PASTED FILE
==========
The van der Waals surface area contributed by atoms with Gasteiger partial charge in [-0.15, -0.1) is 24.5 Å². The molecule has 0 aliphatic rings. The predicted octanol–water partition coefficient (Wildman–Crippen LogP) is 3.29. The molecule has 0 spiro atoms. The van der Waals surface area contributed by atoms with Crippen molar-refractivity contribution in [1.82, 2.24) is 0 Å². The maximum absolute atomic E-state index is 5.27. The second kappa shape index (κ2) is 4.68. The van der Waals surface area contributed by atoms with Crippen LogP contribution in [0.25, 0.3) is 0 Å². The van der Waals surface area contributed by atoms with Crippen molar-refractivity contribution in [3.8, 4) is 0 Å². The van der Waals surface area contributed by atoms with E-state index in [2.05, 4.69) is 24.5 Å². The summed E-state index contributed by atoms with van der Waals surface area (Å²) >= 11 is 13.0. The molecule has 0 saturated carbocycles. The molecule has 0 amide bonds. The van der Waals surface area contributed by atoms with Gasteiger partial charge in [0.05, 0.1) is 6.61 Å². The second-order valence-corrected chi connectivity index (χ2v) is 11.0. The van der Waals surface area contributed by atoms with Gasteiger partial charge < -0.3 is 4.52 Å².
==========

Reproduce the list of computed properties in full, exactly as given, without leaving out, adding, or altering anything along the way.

The van der Waals surface area contributed by atoms with Gasteiger partial charge in [-0.15, -0.1) is 24.5 Å². The molecule has 0 aliphatic rings. The predicted octanol–water partition coefficient (Wildman–Crippen LogP) is 3.29. The molecule has 0 spiro atoms. The van der Waals surface area contributed by atoms with Crippen molar-refractivity contribution in [1.82, 2.24) is 0 Å². The maximum absolute atomic E-state index is 5.27. The second kappa shape index (κ2) is 4.68. The van der Waals surface area contributed by atoms with Crippen LogP contribution in [0.25, 0.3) is 0 Å². The van der Waals surface area contributed by atoms with Crippen molar-refractivity contribution in [3.8, 4) is 0 Å². The van der Waals surface area contributed by atoms with E-state index in [2.05, 4.69) is 24.5 Å². The summed E-state index contributed by atoms with van der Waals surface area (Å²) >= 11 is 13.0. The molecule has 0 saturated carbocycles. The molecule has 0 amide bonds. The van der Waals surface area contributed by atoms with Gasteiger partial charge in [0.05, 0.1) is 6.61 Å². The second-order valence-corrected chi connectivity index (χ2v) is 11.0. The van der Waals surface area contributed by atoms with Gasteiger partial charge < -0.3 is 4.52 Å².